After the last home was built and sold in Prospect Heights, Reynolds must have known that he was on the rise. His momentum propelled him to bigger real estate projects, such as Borough Park. Morris states, “Reynolds bought up a large parcel of undeveloped land, and carved 4,000 lots from it, sold lots to investors, and started building on them himself. He called his new neighborhood Borough Park.”
Surprisingly, Wikipedia’s entry on Borough Park does not once mention Reynolds’ name, nevermind his significant role in developing another Brooklyn community. The entire residential landscape of Borough Park rests solely in Reynolds hands. He built Borough Park for Brooklyn residents, literally from the ground up—but I wonder how many of her residents have ever heard the name: William H. Reynolds.
Eventually, Reynolds’ strong political ties to Tammany made him a senator of New York and brought powerful friends to the table, but questionable ethics led to scandal which followed him from Coney Islands’ "Dreamland," to accusations of grave illegalities, more land development during the White Flight, financial ties to the Chrysler Building and even prison.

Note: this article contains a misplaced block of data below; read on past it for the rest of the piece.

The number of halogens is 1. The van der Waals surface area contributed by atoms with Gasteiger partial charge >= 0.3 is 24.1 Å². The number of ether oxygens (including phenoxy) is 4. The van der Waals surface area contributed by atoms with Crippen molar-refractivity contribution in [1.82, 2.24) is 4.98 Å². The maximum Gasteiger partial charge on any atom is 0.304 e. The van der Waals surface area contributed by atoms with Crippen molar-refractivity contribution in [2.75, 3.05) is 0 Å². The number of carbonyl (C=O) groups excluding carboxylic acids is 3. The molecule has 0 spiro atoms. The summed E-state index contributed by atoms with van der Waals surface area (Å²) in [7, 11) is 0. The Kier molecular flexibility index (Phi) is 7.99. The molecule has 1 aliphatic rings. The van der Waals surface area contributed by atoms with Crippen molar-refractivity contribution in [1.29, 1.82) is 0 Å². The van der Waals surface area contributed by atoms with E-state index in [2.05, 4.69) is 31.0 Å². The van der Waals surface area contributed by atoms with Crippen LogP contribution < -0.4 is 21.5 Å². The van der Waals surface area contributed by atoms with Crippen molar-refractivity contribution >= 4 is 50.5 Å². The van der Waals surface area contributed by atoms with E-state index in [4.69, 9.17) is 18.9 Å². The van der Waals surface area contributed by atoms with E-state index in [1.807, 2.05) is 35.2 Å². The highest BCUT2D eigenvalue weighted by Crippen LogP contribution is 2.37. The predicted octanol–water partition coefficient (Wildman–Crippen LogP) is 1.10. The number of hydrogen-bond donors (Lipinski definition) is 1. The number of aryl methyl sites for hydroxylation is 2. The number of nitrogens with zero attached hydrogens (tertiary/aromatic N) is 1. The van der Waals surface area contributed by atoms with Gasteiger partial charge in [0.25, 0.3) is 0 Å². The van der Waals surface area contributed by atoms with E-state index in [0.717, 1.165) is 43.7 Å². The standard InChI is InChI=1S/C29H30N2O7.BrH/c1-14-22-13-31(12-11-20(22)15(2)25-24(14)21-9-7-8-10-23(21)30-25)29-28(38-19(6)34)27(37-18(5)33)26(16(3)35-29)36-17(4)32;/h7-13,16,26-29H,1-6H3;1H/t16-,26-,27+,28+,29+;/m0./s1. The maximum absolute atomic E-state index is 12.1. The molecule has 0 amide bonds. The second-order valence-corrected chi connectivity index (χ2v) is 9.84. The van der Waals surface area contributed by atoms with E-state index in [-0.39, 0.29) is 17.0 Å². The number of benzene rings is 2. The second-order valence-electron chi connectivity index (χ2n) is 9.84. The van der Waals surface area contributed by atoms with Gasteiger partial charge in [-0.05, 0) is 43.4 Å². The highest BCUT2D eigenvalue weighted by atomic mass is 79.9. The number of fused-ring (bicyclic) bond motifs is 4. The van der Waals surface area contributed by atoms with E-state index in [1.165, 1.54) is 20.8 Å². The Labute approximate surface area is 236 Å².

An architect is not unlike a historian, or a surgeon, a civil engineer or couturier. All of these professions require a masterly skill set in the particular field of distinction. All leave behind immeasurable gifts of life, shelter and sublime beauty. All provide us with an answer, an outcome, product or design which can only be attributed to erudition and the intellectual superiority of great men and women. And yet, do you know any couturiers, or any surgeons at Mt. Sinai? How about an architect—even a name? Are the names Herodotus, Reynolds or even Trump important to us?
I suggest that all names may be abandoned here because we are not in awe of the man or woman who creates; rather the creation itself is the marvel. But with a name comes a legacy, a human tribute and a history worth knowing and passing along and along.